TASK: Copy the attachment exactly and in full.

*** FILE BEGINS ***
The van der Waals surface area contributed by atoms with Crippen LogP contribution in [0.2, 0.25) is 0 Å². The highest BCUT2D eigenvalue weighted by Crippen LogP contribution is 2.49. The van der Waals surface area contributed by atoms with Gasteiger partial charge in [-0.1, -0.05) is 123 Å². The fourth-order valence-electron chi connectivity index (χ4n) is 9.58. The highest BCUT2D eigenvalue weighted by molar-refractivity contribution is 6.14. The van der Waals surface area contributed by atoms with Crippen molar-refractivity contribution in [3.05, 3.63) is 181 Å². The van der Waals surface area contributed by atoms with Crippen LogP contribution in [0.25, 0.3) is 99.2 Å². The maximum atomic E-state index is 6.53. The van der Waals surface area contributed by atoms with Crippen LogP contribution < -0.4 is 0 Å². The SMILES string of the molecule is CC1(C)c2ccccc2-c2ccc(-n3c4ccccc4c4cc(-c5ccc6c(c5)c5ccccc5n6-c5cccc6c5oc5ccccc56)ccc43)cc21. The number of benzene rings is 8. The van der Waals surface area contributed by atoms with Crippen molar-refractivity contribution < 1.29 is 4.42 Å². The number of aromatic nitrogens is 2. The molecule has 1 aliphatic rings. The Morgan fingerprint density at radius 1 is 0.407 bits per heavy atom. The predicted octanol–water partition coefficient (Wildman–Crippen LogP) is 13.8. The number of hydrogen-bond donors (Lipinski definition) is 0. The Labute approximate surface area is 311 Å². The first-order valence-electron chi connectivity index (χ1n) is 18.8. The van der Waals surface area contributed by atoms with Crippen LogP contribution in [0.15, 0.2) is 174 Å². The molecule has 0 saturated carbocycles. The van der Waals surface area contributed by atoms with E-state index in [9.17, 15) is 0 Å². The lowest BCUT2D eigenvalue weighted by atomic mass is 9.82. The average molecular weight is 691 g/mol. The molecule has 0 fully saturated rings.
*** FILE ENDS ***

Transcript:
The van der Waals surface area contributed by atoms with Crippen LogP contribution in [0.2, 0.25) is 0 Å². The highest BCUT2D eigenvalue weighted by Crippen LogP contribution is 2.49. The van der Waals surface area contributed by atoms with Gasteiger partial charge in [-0.1, -0.05) is 123 Å². The fourth-order valence-electron chi connectivity index (χ4n) is 9.58. The highest BCUT2D eigenvalue weighted by molar-refractivity contribution is 6.14. The van der Waals surface area contributed by atoms with Crippen molar-refractivity contribution in [3.05, 3.63) is 181 Å². The van der Waals surface area contributed by atoms with Crippen LogP contribution in [0.25, 0.3) is 99.2 Å². The maximum atomic E-state index is 6.53. The van der Waals surface area contributed by atoms with Crippen LogP contribution < -0.4 is 0 Å². The SMILES string of the molecule is CC1(C)c2ccccc2-c2ccc(-n3c4ccccc4c4cc(-c5ccc6c(c5)c5ccccc5n6-c5cccc6c5oc5ccccc56)ccc43)cc21. The number of benzene rings is 8. The van der Waals surface area contributed by atoms with Crippen molar-refractivity contribution < 1.29 is 4.42 Å². The number of aromatic nitrogens is 2. The molecule has 1 aliphatic rings. The Morgan fingerprint density at radius 1 is 0.407 bits per heavy atom. The predicted octanol–water partition coefficient (Wildman–Crippen LogP) is 13.8. The number of hydrogen-bond donors (Lipinski definition) is 0. The Labute approximate surface area is 311 Å². The first-order valence-electron chi connectivity index (χ1n) is 18.8. The van der Waals surface area contributed by atoms with Crippen LogP contribution in [0.15, 0.2) is 174 Å². The molecule has 0 saturated carbocycles. The van der Waals surface area contributed by atoms with E-state index in [9.17, 15) is 0 Å². The lowest BCUT2D eigenvalue weighted by atomic mass is 9.82. The average molecular weight is 691 g/mol. The molecule has 0 fully saturated rings.